Lloyd District Partnership Plan in Portland. USA

By News Editor / Updated: 29 Aug 2014

To reduce the modal split share of car users among travellers to the Lloyd District, a Partnership Plan was developed.It contains as main features an improved public transport service and parking space management.

Background & Objectives


The Lloyd District is located just east of Portland's Central Business District in the heart of the city.
The area comprises 275 acres and currently employs just over 21,000 employees (2005). Approximately 650 business and 1,000 residential units are located within the Lloyd District boundaries. Up until 1990, the construction of parking wasn't subject to any regulation. Commercial real-estate development space was bountiful and parking was free of charge for car users within the district. In addition the area was not well served by public transport which led to a mode-split of less than 10 % in favour of public transport.
The forecasts on employment growth undertaken in the mid-1990's predicted a doubling of growth in the coming years and, consequently, a severe increase in the levels of traffic congestion. This led to the conviction that the district's mobility patterns should have to be more effectively managed.
In 1994 the Llyod District Partnership Plan with the city of Portland, the landowners and the TriMet (regional public transport company) was established with the following main goals: Enhance the Lloyd District commuters’ mode-split share of public transport users from 10 % (1994) to 42 % (2015). Reduce the Lloyd District commuters’ mode-split share of drive-alone car users from 72% (1994) to 33% (2005).

 

Implementation


The Lloyd District Partnership Plan is a programme with several measures.
The key points are:
 

  • Improved public transport service to the area
  • improved access and amenities for biking and walking
  • maximum parking ratios for new office and retail development
  • managing and limiting the supply of parking spaces on large surface parking lots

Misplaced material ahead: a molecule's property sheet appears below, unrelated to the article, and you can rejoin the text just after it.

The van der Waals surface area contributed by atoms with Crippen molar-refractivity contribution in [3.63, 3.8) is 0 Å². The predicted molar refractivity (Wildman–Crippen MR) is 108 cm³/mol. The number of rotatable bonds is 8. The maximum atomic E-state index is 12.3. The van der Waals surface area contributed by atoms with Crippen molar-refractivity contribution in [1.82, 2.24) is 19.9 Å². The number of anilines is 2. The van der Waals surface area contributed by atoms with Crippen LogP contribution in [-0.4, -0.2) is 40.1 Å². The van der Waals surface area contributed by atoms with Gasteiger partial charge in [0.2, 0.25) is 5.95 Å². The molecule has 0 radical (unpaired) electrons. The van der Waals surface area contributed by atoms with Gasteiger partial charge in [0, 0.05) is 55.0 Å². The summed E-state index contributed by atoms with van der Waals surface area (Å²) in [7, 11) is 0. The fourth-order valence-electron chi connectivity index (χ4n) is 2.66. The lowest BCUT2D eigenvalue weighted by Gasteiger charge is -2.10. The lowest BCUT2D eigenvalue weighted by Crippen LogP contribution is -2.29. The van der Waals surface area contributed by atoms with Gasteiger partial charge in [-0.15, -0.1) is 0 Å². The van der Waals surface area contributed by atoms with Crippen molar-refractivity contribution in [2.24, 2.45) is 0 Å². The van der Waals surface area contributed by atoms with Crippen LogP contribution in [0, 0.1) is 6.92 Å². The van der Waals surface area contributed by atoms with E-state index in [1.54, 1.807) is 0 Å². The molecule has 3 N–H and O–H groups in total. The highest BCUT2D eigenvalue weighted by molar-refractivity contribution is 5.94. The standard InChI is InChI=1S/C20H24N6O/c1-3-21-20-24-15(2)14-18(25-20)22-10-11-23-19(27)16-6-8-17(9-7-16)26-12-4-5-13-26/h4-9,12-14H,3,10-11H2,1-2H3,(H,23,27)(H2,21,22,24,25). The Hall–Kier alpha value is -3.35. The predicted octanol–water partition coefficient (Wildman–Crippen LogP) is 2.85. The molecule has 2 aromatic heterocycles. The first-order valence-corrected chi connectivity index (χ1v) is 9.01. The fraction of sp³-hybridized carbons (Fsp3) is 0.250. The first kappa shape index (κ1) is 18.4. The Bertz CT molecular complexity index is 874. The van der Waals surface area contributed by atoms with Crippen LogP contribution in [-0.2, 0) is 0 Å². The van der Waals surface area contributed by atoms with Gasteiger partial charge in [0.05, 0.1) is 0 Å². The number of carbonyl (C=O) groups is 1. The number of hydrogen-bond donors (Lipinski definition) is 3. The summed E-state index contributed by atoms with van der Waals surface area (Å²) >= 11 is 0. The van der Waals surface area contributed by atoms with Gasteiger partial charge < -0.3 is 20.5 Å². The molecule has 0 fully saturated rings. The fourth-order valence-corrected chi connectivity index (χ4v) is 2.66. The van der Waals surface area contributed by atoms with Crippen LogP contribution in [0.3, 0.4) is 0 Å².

• agreement by the private sector to support and implement employee public transport subsidy programs
  • establishment of a private sector funding program through formation of a Business Improvement District (BID)
  • creation of the Lloyd Transport Management Association (LTMA) that acts as a forum and catalyst to implement the plan
  • sharing of parking meter revenues through the LTMA to support transportation and parking services within the Lloyd District
  • development of a plan for installing parking controls and parking meters in the district to eliminate free and off-street commuter parking spaces.



Conclusions


The results are:
 

  • Transport: drive alone trips: 60 % (1997) to 42 % (2007);

public transport trips: 21 % (1997) to 38 % (2007)

  • 1.902 t of CO2 saved (in 2006)
  • 210.000 gallons of gasoline saved ( in 2006), resulting in annual savings of approx. $ 627.000

The case study has been selected by the MAX project as example of existing policies which encourage the integration of land use with transport planning to promote more sustainable transport patterns. (WP D - C2)

More information: Webpage of the LLoydt District

 

Topic: 
Urban mobility planning
Mobility management
Archive
Country: 
USA
City: 
Portland
Contact: 
Roberto De Tommasi
Contact: 
Roberto De Tommasi
Author: 
Matthias Meister
Keywords: 
measures - awareness raising
MM for employers
user groups - commuters
car free developments
cycling facilities
20 Aug 2009
29 Aug 2014